Backslash Spotters: Who Are They?

Backslash is powered by TBWA’s global network of Culture Spotters.

Corianda Dimes
Associate Strategy Director TBWAChiatDay

Justine Hsu
Strategic Planner TBWAChina

Corinne Bolink
Marketing Information Planner TBWANEBOKO

Backslash employs over 200 cultural "Spotters." These influencers were selected as a response to the shifting culture in the advertising world. TBWA has fully incorporated these "spotters" into their global network to fully immerse the agency in this change. 

How do you identify culture shifts and where do you get your inspiration?

(CORINNE) For me, a culture shift is most relevant when you can connect it to a brand(s). You need to know which trends are currently relevant and what they mean. I constantly reference our Edge Map which includes more than 60 Edges. I know almost all of them by heart.  

I get inspiration from everywhere, during work time and during my free time. I still read newspapers, magazines and some favourite blogs daily. I also get inspiration from tv, music, theatre, museums and cultural events. When I read the newspaper on Saturday morning, I often send myself trigger notes for Monday morning as a reminder. I’m always spotting!

(JUSTINE) I pick them up wherever I go! Culture is alive and breathing and everywhere around us, but it takes a trained (and sometimes creative) eye to see the underlying trend behind. Kind of like seeing climate change from observing birds migrating. Culture shifts come in any form or shape and can range from an innovative design, online phenomenon, brand decision, to any interesting cultural news. These events happen for a reason, they represent emerging or existing trends that are shaping our behavior, and it is a spotter’s job to identify and define those edges, then go one step deeper – connect them to brand(s) and see where that takes us!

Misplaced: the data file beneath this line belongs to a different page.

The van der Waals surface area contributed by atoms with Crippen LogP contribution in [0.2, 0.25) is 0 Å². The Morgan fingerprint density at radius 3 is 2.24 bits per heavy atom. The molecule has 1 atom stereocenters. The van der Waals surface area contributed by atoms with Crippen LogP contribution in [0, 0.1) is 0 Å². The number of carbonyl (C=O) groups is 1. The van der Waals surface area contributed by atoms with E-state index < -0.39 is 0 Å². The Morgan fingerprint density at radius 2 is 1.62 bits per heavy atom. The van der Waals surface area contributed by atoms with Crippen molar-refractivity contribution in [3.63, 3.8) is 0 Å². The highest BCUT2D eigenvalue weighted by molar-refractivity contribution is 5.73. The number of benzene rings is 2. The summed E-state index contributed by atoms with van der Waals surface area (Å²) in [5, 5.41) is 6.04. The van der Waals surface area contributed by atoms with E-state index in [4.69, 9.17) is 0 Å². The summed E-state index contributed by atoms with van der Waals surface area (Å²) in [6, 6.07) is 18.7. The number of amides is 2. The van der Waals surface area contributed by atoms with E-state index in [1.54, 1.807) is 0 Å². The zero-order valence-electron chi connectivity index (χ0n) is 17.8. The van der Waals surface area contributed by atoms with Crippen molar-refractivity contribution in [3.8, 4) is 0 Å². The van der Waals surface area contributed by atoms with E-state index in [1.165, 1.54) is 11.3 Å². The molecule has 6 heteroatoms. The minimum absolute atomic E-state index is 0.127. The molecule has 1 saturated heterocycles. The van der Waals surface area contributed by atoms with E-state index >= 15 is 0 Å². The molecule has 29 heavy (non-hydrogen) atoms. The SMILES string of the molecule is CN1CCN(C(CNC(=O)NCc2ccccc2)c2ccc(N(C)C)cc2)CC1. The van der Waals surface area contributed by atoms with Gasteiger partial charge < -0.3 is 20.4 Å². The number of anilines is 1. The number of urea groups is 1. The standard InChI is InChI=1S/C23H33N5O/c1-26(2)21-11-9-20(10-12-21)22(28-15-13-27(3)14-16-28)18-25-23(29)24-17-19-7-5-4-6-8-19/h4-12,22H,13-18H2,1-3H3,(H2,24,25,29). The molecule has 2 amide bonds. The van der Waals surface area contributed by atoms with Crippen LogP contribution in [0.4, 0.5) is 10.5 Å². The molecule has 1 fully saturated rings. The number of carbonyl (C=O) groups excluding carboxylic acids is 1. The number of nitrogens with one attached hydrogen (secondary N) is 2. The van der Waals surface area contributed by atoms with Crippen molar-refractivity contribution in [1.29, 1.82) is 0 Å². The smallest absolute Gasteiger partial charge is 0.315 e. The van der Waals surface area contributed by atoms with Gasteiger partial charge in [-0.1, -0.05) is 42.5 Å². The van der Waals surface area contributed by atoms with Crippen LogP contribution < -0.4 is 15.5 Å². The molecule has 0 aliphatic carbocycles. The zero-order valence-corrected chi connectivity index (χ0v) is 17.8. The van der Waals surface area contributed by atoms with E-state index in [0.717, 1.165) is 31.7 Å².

Everywhere I go I’m spotting. I try to take off my Brand Strategist’s hat when spotting triggers and only put it on when I’m analysing. Feedly is my best friend, and I turn to friends and families for mainstream news. Sometimes it takes a little extra digging to be the “first to know,” but those moments are my favourite.  


(CORIANDA) It's a bit of an art and a science, and can come from a number of places. That's the beauty of Backslash, that we spotters aren't full time on Backslash and can bring in our insights from across both our day-to-day jobs and personal lives. As a strategist, I may come across something in my research for my day-to-day clients. Or, it comes from my natural curiosity -- things I'm seeing pop up on the internet, from Instagram to Reddit -- podcasts I'm listening to, articles I'm reading, discussions I'm having. It's more about piecing things together, having a feeling and then investigating it, validating it. 


That's why Backslash's architecture of Triggers and Edges works so well. Sometimes, you may just have a trigger -- a single cultural spark, a post, a news story. The Edges give you a vocabulary for putting it within a larger cultural context and interrogating it, and the network of other spotters are resources that can help confirm something as larger than a single trigger or hunch. 


What are your favorite culture briefs from another spotter?